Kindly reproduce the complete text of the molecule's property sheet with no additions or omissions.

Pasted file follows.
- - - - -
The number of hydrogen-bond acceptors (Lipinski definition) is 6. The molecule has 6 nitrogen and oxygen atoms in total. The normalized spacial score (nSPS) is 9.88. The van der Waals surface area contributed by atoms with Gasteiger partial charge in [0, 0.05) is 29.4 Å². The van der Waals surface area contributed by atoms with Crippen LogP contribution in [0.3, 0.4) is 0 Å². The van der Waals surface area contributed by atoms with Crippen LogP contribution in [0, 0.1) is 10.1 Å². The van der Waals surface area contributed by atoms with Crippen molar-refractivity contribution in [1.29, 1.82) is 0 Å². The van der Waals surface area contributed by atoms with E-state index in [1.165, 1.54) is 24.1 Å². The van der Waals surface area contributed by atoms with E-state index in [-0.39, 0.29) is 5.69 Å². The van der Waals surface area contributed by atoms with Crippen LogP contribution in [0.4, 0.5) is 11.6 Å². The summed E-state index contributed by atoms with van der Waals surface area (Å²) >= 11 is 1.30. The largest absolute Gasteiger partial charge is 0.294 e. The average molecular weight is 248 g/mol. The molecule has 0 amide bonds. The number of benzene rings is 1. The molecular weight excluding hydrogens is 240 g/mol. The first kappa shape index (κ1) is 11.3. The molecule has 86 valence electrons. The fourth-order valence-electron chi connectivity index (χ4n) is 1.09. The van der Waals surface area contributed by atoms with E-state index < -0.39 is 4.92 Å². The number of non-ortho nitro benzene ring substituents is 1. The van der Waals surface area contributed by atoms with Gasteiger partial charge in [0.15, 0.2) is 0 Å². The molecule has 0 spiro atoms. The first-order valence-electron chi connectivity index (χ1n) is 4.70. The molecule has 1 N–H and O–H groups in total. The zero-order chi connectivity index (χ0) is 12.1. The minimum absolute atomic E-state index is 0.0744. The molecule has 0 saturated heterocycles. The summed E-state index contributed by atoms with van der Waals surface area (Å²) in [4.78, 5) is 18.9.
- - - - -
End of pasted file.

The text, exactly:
The number of hydrogen-bond acceptors (Lipinski definition) is 6. The molecule has 6 nitrogen and oxygen atoms in total. The normalized spacial score (nSPS) is 9.88. The van der Waals surface area contributed by atoms with Gasteiger partial charge in [0, 0.05) is 29.4 Å². The van der Waals surface area contributed by atoms with Crippen LogP contribution in [0.3, 0.4) is 0 Å². The van der Waals surface area contributed by atoms with Crippen LogP contribution in [0, 0.1) is 10.1 Å². The van der Waals surface area contributed by atoms with Crippen molar-refractivity contribution in [1.29, 1.82) is 0 Å². The van der Waals surface area contributed by atoms with E-state index in [1.165, 1.54) is 24.1 Å². The van der Waals surface area contributed by atoms with E-state index in [-0.39, 0.29) is 5.69 Å². The van der Waals surface area contributed by atoms with Crippen LogP contribution in [0.4, 0.5) is 11.6 Å². The summed E-state index contributed by atoms with van der Waals surface area (Å²) >= 11 is 1.30. The largest absolute Gasteiger partial charge is 0.294 e. The average molecular weight is 248 g/mol. The molecule has 0 amide bonds. The number of benzene rings is 1. The molecular weight excluding hydrogens is 240 g/mol. The first kappa shape index (κ1) is 11.3. The molecule has 86 valence electrons. The fourth-order valence-electron chi connectivity index (χ4n) is 1.09. The van der Waals surface area contributed by atoms with E-state index < -0.39 is 4.92 Å². The number of non-ortho nitro benzene ring substituents is 1. The van der Waals surface area contributed by atoms with Gasteiger partial charge in [0.15, 0.2) is 0 Å². The molecule has 0 spiro atoms. The first-order valence-electron chi connectivity index (χ1n) is 4.70. The molecule has 1 N–H and O–H groups in total. The zero-order chi connectivity index (χ0) is 12.1. The minimum absolute atomic E-state index is 0.0744. The molecule has 0 saturated heterocycles. The summed E-state index contributed by atoms with van der Waals surface area (Å²) in [4.78, 5) is 18.9.